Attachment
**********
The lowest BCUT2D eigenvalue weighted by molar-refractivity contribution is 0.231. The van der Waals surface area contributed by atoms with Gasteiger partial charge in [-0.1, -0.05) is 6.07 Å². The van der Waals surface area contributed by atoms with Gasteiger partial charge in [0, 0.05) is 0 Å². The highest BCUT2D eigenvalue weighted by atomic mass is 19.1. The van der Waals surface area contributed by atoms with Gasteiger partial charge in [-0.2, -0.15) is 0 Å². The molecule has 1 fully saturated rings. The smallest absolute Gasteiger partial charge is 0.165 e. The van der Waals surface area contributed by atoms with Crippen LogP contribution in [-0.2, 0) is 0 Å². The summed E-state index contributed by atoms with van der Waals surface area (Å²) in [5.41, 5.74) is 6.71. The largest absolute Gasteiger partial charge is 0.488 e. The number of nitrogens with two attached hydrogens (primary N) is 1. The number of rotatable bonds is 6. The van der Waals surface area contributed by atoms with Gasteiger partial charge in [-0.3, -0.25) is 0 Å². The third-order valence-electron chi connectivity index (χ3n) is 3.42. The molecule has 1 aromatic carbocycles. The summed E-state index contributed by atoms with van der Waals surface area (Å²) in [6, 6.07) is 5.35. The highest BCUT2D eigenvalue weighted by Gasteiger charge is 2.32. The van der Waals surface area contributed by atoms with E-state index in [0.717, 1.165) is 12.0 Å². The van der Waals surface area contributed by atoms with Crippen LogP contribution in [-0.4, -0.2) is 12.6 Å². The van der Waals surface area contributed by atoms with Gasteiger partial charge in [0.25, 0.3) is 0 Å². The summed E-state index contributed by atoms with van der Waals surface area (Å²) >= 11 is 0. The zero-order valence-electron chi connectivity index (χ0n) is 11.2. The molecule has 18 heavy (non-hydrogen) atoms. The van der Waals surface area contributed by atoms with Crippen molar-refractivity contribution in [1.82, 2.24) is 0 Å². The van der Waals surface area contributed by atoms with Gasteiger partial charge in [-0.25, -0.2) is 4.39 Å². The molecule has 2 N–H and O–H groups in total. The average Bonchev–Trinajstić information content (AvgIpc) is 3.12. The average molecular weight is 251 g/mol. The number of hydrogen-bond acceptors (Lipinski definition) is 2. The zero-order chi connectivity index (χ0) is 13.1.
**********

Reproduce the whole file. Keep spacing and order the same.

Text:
The lowest BCUT2D eigenvalue weighted by molar-refractivity contribution is 0.231. The van der Waals surface area contributed by atoms with Gasteiger partial charge in [-0.1, -0.05) is 6.07 Å². The van der Waals surface area contributed by atoms with Gasteiger partial charge in [0, 0.05) is 0 Å². The highest BCUT2D eigenvalue weighted by atomic mass is 19.1. The van der Waals surface area contributed by atoms with Gasteiger partial charge in [-0.2, -0.15) is 0 Å². The molecule has 1 fully saturated rings. The smallest absolute Gasteiger partial charge is 0.165 e. The van der Waals surface area contributed by atoms with Crippen LogP contribution in [-0.2, 0) is 0 Å². The summed E-state index contributed by atoms with van der Waals surface area (Å²) in [5.41, 5.74) is 6.71. The largest absolute Gasteiger partial charge is 0.488 e. The number of nitrogens with two attached hydrogens (primary N) is 1. The number of rotatable bonds is 6. The van der Waals surface area contributed by atoms with Gasteiger partial charge in [-0.3, -0.25) is 0 Å². The third-order valence-electron chi connectivity index (χ3n) is 3.42. The molecule has 1 aromatic carbocycles. The summed E-state index contributed by atoms with van der Waals surface area (Å²) in [6, 6.07) is 5.35. The highest BCUT2D eigenvalue weighted by Gasteiger charge is 2.32. The van der Waals surface area contributed by atoms with E-state index in [0.717, 1.165) is 12.0 Å². The van der Waals surface area contributed by atoms with Crippen LogP contribution in [-0.4, -0.2) is 12.6 Å². The van der Waals surface area contributed by atoms with Gasteiger partial charge in [0.25, 0.3) is 0 Å². The summed E-state index contributed by atoms with van der Waals surface area (Å²) >= 11 is 0. The zero-order valence-electron chi connectivity index (χ0n) is 11.2. The molecule has 18 heavy (non-hydrogen) atoms. The van der Waals surface area contributed by atoms with Crippen molar-refractivity contribution in [1.82, 2.24) is 0 Å². The van der Waals surface area contributed by atoms with Gasteiger partial charge in [-0.25, -0.2) is 4.39 Å². The molecule has 2 N–H and O–H groups in total. The average Bonchev–Trinajstić information content (AvgIpc) is 3.12. The average molecular weight is 251 g/mol. The number of hydrogen-bond acceptors (Lipinski definition) is 2. The zero-order chi connectivity index (χ0) is 13.1.